Current Affairs

Gays find more acceptance in the City

Amy Bourke April 24, 2007
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London’s financial heart is moving away from its homophobic reputation and becoming more gay friendly, according to new research.

The number of gay people employed in City careers such as banking, finance or insurance has risen significantly since new initiatives designed to promote diversity were put in place.

Two years ago, 5.9% of City employees anonymously identified themselves as gay or lesbian, but this has risen to 8.2% in the last 12 months.

Research carried out by financial services recruiter Joslin Rowe surveyed nearly 4,000 candidates for City roles, and looked at diversity monitoring over the last two years.

Tara Ricks, managing director of Joslin Rowe Associates said:

“Traditionally the City was perceived as white, heterosexual and male, which put off many gay and lesbian applicants.

“As a result, the proportion of gay and lesbian workers was far below the national average ten years ago.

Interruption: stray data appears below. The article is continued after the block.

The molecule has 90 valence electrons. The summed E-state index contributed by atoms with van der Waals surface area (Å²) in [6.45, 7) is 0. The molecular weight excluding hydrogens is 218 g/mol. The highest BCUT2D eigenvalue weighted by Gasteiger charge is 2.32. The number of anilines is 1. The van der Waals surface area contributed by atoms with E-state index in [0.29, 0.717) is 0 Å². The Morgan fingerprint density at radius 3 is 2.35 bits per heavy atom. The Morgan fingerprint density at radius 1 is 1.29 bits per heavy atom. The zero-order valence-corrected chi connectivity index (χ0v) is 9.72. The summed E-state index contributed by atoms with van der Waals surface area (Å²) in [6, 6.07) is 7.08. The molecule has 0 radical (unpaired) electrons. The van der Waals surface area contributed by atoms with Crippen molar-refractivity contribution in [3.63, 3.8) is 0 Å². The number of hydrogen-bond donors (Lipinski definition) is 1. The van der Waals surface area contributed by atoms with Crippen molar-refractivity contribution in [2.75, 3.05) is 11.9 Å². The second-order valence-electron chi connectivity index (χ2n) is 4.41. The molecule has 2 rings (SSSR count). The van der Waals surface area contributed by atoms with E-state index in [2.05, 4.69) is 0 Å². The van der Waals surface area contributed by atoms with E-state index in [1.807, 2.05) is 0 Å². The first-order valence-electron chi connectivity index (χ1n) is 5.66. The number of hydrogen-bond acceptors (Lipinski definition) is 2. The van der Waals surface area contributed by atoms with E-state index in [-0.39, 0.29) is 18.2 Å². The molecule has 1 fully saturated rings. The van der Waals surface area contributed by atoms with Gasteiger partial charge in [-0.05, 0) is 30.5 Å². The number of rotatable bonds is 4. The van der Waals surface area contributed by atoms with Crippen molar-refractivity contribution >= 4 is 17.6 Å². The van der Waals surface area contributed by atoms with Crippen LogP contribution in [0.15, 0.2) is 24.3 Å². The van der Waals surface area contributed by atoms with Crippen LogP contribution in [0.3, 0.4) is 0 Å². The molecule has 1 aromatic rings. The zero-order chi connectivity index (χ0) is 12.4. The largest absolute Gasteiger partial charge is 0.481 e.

“Times have changed and diversity is now at the centre of recruitment and human resources policy.

“Many firms now actively target gay undergraduates, for example, something that was not the case five or ten years ago.

“The trend has now seen City firms grow the proportion of their staff who are gay up to 8.2% of the workforce, overtaking the current national average of 5.9%.”

The government estimates that 6% of the UK population is lesbian or gay, but London’s gay population is thought to be nearer to 10%.

Although the City has narrowed the gap in the last four years, there is still not cause for complacency.

There are 16,000 fewer gay or lesbian employees in the industry compared to the mix of London’s general population.

In Joslin Rowe’s research, women in the City were far less likely to identify themselves (even anonymously) than men as gay.

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